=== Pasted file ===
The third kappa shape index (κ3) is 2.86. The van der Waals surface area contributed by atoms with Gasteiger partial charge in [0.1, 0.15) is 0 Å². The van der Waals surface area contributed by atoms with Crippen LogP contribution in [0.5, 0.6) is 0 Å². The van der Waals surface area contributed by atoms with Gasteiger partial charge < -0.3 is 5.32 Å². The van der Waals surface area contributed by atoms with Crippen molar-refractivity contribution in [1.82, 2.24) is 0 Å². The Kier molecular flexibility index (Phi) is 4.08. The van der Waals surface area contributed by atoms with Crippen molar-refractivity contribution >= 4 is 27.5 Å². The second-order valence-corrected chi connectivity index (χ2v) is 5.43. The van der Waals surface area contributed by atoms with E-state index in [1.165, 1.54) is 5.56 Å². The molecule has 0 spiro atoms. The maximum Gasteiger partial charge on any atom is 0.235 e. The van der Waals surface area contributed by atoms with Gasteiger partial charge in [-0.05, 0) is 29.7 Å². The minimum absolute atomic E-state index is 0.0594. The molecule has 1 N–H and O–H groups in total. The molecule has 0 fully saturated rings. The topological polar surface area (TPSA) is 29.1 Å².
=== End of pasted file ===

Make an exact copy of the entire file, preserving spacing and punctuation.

The third kappa shape index (κ3) is 2.86. The van der Waals surface area contributed by atoms with Gasteiger partial charge in [0.1, 0.15) is 0 Å². The van der Waals surface area contributed by atoms with Crippen LogP contribution in [0.5, 0.6) is 0 Å². The van der Waals surface area contributed by atoms with Gasteiger partial charge < -0.3 is 5.32 Å². The van der Waals surface area contributed by atoms with Crippen molar-refractivity contribution in [1.82, 2.24) is 0 Å². The Kier molecular flexibility index (Phi) is 4.08. The van der Waals surface area contributed by atoms with Crippen molar-refractivity contribution >= 4 is 27.5 Å². The second-order valence-corrected chi connectivity index (χ2v) is 5.43. The van der Waals surface area contributed by atoms with E-state index in [1.165, 1.54) is 5.56 Å². The molecule has 0 spiro atoms. The maximum Gasteiger partial charge on any atom is 0.235 e. The van der Waals surface area contributed by atoms with Gasteiger partial charge in [-0.05, 0) is 29.7 Å². The minimum absolute atomic E-state index is 0.0594. The molecule has 1 N–H and O–H groups in total. The molecule has 0 fully saturated rings. The topological polar surface area (TPSA) is 29.1 Å².